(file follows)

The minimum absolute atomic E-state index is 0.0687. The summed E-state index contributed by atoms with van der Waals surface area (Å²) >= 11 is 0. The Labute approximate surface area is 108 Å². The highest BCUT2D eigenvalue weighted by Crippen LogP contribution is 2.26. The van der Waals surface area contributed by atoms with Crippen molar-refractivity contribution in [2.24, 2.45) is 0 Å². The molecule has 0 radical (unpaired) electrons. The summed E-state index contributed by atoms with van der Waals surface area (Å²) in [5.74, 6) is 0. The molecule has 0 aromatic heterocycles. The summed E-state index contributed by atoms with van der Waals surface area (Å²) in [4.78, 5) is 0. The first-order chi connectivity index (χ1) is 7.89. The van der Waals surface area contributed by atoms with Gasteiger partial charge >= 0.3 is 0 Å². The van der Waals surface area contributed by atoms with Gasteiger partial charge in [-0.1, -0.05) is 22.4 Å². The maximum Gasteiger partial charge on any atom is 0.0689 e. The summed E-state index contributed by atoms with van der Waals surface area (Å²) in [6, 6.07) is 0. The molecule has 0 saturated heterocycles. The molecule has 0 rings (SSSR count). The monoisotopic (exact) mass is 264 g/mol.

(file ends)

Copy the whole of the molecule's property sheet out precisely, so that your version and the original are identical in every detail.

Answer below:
The minimum absolute atomic E-state index is 0.0687. The summed E-state index contributed by atoms with van der Waals surface area (Å²) >= 11 is 0. The Labute approximate surface area is 108 Å². The highest BCUT2D eigenvalue weighted by Crippen LogP contribution is 2.26. The van der Waals surface area contributed by atoms with Crippen molar-refractivity contribution in [2.24, 2.45) is 0 Å². The molecule has 0 radical (unpaired) electrons. The summed E-state index contributed by atoms with van der Waals surface area (Å²) in [5.74, 6) is 0. The molecule has 0 aromatic heterocycles. The summed E-state index contributed by atoms with van der Waals surface area (Å²) in [4.78, 5) is 0. The first-order chi connectivity index (χ1) is 7.89. The van der Waals surface area contributed by atoms with Gasteiger partial charge >= 0.3 is 0 Å². The van der Waals surface area contributed by atoms with Gasteiger partial charge in [-0.1, -0.05) is 22.4 Å². The maximum Gasteiger partial charge on any atom is 0.0689 e. The summed E-state index contributed by atoms with van der Waals surface area (Å²) in [6, 6.07) is 0. The molecule has 0 saturated heterocycles. The molecule has 0 rings (SSSR count). The monoisotopic (exact) mass is 264 g/mol.